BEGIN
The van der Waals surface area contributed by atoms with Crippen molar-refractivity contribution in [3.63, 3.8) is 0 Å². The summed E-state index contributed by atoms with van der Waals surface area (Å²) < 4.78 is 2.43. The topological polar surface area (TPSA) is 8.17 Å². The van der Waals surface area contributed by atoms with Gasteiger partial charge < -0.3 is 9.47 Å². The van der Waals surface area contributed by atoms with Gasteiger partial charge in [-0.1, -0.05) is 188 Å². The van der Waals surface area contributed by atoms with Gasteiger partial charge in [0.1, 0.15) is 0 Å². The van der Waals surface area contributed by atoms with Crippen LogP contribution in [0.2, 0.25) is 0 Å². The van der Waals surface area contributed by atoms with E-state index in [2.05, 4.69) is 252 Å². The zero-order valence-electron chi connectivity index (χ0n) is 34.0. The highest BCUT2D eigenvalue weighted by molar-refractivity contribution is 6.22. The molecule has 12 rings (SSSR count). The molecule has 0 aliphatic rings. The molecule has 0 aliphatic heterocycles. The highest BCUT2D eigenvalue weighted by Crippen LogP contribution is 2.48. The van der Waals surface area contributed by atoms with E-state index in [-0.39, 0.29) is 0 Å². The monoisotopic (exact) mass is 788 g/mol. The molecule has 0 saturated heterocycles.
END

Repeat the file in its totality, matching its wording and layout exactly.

The van der Waals surface area contributed by atoms with Crippen molar-refractivity contribution in [3.63, 3.8) is 0 Å². The summed E-state index contributed by atoms with van der Waals surface area (Å²) < 4.78 is 2.43. The topological polar surface area (TPSA) is 8.17 Å². The van der Waals surface area contributed by atoms with Gasteiger partial charge < -0.3 is 9.47 Å². The van der Waals surface area contributed by atoms with Gasteiger partial charge in [-0.1, -0.05) is 188 Å². The van der Waals surface area contributed by atoms with Gasteiger partial charge in [0.1, 0.15) is 0 Å². The van der Waals surface area contributed by atoms with Crippen LogP contribution in [0.2, 0.25) is 0 Å². The van der Waals surface area contributed by atoms with E-state index in [2.05, 4.69) is 252 Å². The zero-order valence-electron chi connectivity index (χ0n) is 34.0. The highest BCUT2D eigenvalue weighted by molar-refractivity contribution is 6.22. The molecule has 12 rings (SSSR count). The molecule has 0 aliphatic rings. The molecule has 0 aliphatic heterocycles. The highest BCUT2D eigenvalue weighted by Crippen LogP contribution is 2.48. The van der Waals surface area contributed by atoms with E-state index in [-0.39, 0.29) is 0 Å². The monoisotopic (exact) mass is 788 g/mol. The molecule has 0 saturated heterocycles.